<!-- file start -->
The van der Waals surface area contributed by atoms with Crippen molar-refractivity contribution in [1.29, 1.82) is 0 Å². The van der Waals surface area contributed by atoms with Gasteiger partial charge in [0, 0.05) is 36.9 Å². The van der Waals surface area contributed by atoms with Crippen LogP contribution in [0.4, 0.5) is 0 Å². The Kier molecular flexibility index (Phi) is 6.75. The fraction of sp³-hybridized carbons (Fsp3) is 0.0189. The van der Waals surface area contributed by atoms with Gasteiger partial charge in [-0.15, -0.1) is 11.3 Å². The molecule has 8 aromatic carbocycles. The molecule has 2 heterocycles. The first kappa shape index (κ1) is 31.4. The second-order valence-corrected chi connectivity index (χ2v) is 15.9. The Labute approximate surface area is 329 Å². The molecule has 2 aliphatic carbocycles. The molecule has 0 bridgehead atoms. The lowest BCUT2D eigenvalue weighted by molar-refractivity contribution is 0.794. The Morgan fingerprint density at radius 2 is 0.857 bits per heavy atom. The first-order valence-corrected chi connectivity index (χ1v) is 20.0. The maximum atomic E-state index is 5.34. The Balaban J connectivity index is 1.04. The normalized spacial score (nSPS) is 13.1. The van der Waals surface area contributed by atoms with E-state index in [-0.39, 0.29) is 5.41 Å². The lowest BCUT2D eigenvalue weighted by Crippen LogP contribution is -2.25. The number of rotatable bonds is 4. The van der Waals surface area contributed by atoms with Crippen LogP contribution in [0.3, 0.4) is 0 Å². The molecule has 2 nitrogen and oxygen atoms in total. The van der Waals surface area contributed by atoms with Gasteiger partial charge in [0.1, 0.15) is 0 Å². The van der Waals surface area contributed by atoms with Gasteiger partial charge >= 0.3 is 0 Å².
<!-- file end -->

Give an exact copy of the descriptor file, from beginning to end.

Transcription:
The van der Waals surface area contributed by atoms with Crippen molar-refractivity contribution in [1.29, 1.82) is 0 Å². The van der Waals surface area contributed by atoms with Gasteiger partial charge in [0, 0.05) is 36.9 Å². The van der Waals surface area contributed by atoms with Crippen LogP contribution in [0.4, 0.5) is 0 Å². The Kier molecular flexibility index (Phi) is 6.75. The fraction of sp³-hybridized carbons (Fsp3) is 0.0189. The van der Waals surface area contributed by atoms with Gasteiger partial charge in [-0.15, -0.1) is 11.3 Å². The molecule has 8 aromatic carbocycles. The molecule has 2 heterocycles. The first kappa shape index (κ1) is 31.4. The second-order valence-corrected chi connectivity index (χ2v) is 15.9. The Labute approximate surface area is 329 Å². The molecule has 2 aliphatic carbocycles. The molecule has 0 bridgehead atoms. The lowest BCUT2D eigenvalue weighted by molar-refractivity contribution is 0.794. The Morgan fingerprint density at radius 2 is 0.857 bits per heavy atom. The first-order valence-corrected chi connectivity index (χ1v) is 20.0. The maximum atomic E-state index is 5.34. The Balaban J connectivity index is 1.04. The normalized spacial score (nSPS) is 13.1. The van der Waals surface area contributed by atoms with E-state index in [-0.39, 0.29) is 5.41 Å². The lowest BCUT2D eigenvalue weighted by Crippen LogP contribution is -2.25. The number of rotatable bonds is 4. The van der Waals surface area contributed by atoms with Crippen LogP contribution in [0.3, 0.4) is 0 Å². The molecule has 2 nitrogen and oxygen atoms in total. The van der Waals surface area contributed by atoms with Gasteiger partial charge in [0.1, 0.15) is 0 Å². The van der Waals surface area contributed by atoms with Gasteiger partial charge >= 0.3 is 0 Å².